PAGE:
The Pineda trade: the trade isn’t a bust–yet
When the Jesus Montero for Michael Pineda trade came to light on January 13, 2012 fans were excited to see the young right hander pitch for the New York Yankees. But starting in Spring Training, there were concerns about Pineda which made fans a little wary if this was a good trade. First of all, Pineda’s velocity wasn’t what it used to be when he was with the Seattle Mariners. In Seattle he would hit 95-97 mph on the radar gun while in Spring Training with the Yankees, his fastball would top at 90-93 mph. When Pineda was placed on the 15 day disabled list with shoulder tendonitis, it seemed that the Yankees had found the problem to Pineda’s low velocity. But fast-forward to late April, last week in fact, when Michael Pineda was shutdown after feeling soreness in his right shoulder. He made a trip to New York to get an MRI and soon his agent requested a second opinion to see Dr. Altchek, the Mets team doctor.
In the end it was revealed that Michael Pineda had an anterior labral tear in his right shoulder that would require season ending arthroscopic surgery. After it was revealed that Pineda needed surgery, fans took to Twitter and Facebook and wrote how the Mariners got the better part of the trade which was a young 21 year old that was the #1 prospect in the Yankees farm system. I don’t think the Pineda trade was a bust–just yet. There are certain factors that come into play that make it almost impossible to assess the Michael Pineda trade at this point.
1. It’s too early to tell: As we all know, the trade happened in January. We can’t determine that it was a good or bad trade in 4 months; it’s not possible. The Yankees viewed Michael Pineda as a plan for more of the future, kind of like how they signed David Aardsma more for 2013 than for 2012. Michael Pineda is under team control for the next 5 seasons, so we might want to hold off on jumping to conclusions saying that the trade was ” the worst trade Brian Cashman ever made.”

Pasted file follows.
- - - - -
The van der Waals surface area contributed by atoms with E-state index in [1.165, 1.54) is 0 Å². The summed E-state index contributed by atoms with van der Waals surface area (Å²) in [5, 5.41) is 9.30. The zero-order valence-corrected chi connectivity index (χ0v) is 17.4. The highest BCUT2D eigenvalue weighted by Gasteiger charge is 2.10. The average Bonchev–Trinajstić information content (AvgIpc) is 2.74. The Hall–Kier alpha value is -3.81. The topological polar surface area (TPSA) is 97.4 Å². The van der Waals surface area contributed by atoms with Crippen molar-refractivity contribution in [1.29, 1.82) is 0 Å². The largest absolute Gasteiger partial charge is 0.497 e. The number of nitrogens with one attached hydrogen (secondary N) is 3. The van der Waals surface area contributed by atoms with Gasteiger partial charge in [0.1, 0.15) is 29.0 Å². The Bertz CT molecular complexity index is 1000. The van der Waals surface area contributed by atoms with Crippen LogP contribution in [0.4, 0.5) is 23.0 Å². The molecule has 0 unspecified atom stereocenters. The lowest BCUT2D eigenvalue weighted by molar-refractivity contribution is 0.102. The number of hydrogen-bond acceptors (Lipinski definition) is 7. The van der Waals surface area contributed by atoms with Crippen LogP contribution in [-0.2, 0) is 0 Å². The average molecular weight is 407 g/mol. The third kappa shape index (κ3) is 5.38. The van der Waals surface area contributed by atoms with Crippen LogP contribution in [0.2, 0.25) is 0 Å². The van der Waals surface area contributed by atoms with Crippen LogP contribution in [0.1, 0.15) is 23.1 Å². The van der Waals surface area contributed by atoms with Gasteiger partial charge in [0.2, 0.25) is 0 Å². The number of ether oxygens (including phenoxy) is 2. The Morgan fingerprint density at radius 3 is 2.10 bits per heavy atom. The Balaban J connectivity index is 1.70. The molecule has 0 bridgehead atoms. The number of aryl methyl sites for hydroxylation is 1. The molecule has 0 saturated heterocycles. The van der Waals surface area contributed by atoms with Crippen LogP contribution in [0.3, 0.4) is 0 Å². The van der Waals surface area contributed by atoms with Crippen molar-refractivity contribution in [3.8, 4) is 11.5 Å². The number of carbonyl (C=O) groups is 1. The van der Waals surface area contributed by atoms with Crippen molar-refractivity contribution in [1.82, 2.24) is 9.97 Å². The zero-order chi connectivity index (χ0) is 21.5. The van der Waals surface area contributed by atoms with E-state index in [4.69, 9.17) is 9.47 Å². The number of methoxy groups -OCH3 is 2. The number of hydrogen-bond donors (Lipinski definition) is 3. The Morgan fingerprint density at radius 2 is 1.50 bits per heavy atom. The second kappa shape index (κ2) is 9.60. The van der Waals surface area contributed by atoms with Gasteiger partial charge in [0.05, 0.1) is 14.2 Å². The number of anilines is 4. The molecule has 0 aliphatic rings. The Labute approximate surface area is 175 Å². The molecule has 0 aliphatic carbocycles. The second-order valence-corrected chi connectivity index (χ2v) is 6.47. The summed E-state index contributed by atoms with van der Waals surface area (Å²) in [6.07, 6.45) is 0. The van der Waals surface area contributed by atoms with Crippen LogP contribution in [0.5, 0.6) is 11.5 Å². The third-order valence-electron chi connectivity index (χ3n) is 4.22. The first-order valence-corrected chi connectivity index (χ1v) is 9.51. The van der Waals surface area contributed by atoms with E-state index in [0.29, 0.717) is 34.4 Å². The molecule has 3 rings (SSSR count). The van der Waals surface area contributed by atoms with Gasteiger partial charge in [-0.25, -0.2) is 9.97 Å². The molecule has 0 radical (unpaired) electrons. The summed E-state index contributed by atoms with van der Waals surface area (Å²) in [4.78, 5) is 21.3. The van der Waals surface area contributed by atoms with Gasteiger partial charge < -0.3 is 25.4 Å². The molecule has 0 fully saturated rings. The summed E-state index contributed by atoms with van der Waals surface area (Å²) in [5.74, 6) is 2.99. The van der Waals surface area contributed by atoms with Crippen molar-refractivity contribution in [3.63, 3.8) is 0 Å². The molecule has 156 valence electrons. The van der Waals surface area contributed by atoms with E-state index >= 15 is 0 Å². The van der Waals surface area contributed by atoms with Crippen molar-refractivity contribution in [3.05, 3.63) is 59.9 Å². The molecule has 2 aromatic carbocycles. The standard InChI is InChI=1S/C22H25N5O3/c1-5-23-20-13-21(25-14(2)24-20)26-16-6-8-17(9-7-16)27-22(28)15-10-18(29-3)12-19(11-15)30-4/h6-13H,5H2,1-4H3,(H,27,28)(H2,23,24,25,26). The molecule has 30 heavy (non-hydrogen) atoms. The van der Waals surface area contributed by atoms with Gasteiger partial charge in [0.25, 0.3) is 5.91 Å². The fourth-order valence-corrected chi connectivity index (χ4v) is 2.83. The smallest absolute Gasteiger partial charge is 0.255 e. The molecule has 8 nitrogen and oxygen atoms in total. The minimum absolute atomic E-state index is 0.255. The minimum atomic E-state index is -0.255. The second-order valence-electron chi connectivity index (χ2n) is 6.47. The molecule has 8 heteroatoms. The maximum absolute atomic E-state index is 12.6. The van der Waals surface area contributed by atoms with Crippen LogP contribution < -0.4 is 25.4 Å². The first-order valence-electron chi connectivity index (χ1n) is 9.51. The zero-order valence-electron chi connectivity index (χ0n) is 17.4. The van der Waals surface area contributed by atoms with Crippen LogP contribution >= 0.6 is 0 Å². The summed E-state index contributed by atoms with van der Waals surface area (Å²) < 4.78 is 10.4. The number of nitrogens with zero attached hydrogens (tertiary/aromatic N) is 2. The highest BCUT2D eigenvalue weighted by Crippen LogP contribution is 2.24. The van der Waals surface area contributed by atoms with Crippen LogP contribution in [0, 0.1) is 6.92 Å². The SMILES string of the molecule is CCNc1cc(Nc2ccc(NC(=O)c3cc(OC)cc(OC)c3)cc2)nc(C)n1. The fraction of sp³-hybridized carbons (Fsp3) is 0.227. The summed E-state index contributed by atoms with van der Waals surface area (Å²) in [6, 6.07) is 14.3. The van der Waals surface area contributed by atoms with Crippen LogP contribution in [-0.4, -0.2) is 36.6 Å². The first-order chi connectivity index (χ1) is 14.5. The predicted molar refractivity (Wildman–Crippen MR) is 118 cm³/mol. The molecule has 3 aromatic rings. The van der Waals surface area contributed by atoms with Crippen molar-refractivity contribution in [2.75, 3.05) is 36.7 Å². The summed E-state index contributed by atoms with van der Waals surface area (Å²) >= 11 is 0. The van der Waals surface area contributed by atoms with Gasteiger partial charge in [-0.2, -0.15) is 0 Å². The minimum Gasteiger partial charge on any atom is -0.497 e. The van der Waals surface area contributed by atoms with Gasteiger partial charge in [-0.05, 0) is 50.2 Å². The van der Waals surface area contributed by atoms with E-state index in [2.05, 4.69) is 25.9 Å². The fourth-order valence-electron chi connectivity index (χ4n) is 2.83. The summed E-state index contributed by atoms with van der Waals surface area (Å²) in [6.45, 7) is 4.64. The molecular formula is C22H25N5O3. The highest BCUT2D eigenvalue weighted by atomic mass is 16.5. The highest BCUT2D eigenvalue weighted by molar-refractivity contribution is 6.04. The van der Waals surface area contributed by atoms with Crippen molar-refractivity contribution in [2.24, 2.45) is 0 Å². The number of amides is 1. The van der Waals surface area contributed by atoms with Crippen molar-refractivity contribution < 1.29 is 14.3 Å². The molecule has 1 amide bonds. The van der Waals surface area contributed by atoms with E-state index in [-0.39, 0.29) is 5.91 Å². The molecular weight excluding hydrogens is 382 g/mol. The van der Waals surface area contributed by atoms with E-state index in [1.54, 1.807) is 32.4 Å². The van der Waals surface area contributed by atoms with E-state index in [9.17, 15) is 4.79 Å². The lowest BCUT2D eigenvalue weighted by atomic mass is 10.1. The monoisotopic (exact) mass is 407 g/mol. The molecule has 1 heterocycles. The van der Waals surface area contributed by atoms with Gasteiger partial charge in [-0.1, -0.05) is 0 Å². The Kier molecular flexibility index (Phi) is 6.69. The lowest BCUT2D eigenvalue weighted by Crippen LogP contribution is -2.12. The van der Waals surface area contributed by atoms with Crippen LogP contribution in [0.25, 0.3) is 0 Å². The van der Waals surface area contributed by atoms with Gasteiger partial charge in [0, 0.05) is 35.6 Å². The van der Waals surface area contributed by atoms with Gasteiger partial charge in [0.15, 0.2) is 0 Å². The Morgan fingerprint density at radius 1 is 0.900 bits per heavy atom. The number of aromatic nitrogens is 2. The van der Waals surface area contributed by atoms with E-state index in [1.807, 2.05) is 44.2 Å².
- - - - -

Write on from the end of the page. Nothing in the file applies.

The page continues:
2. Age: We aren’t talking about guys that are in their 30′s and their baseball careers are almost over. We are talking about Michael Pineda who is 23 and Jesus Montero who is 21; both just beginning their Major League careers. They are both young so they have a while to prove themselves. It’s not like their Major League careers end tomorrow.
3. Pineda might come back strong: I know that arthroscopic surgery isn’t the best bet for a pitcher and it’s also a risk, but Michael Pineda might come back and be a better pitcher that he was before. A lot of pitchers have had surgery and they have never been the same, but there are some pitchers (2 that come to my mind) that have had arthroscopic surgery and have succeeded in their Major League careers: Chris Carpenter & Curt Schilling. Carpenter had surgery in 2002 and won the Cy Young award in 2005. Curt Schilling had a slight labral tear in 1995 and returned posting the best numbers of his career (especially with the Red Sox from 2004-2008). The odds seem to be against Pineda in this category, since many pitchers that were successful in the beginning had labrum surgery, which hurt the rest of their careers. Examples: Jason Schmidt (he spent a lot of time on the DL after the surgery) & Erik Bedard (he had multiple set-backs while rehabbing his shoulder but he’s now a pitcher for the Pittsburgh Pirates). But Curt Schilling himself believes that Michael Pineda will make a big bounce back when he returns next season. Let’s hope Schilling is right.
Who knows where the trade will be in 5 years or so. Maybe Michael Pineda might be the best thing that the New York Yankees ever had while Jesus Montero struggles mightily for the Seattle Mariners. Or maybe it’s Jesus Montero that goes onto play in All-Star games while Michael Pineda is struggling in the Yankees rotation, or he might be with another team. We can’t judge the trade right now because of all that’s happened so far. It’s only been 4 months. Once Montero & Pineda finish their tenures with the Yankees & Mariners then we can decide if the trade was worth it. But for now, all we can do is sit and wait.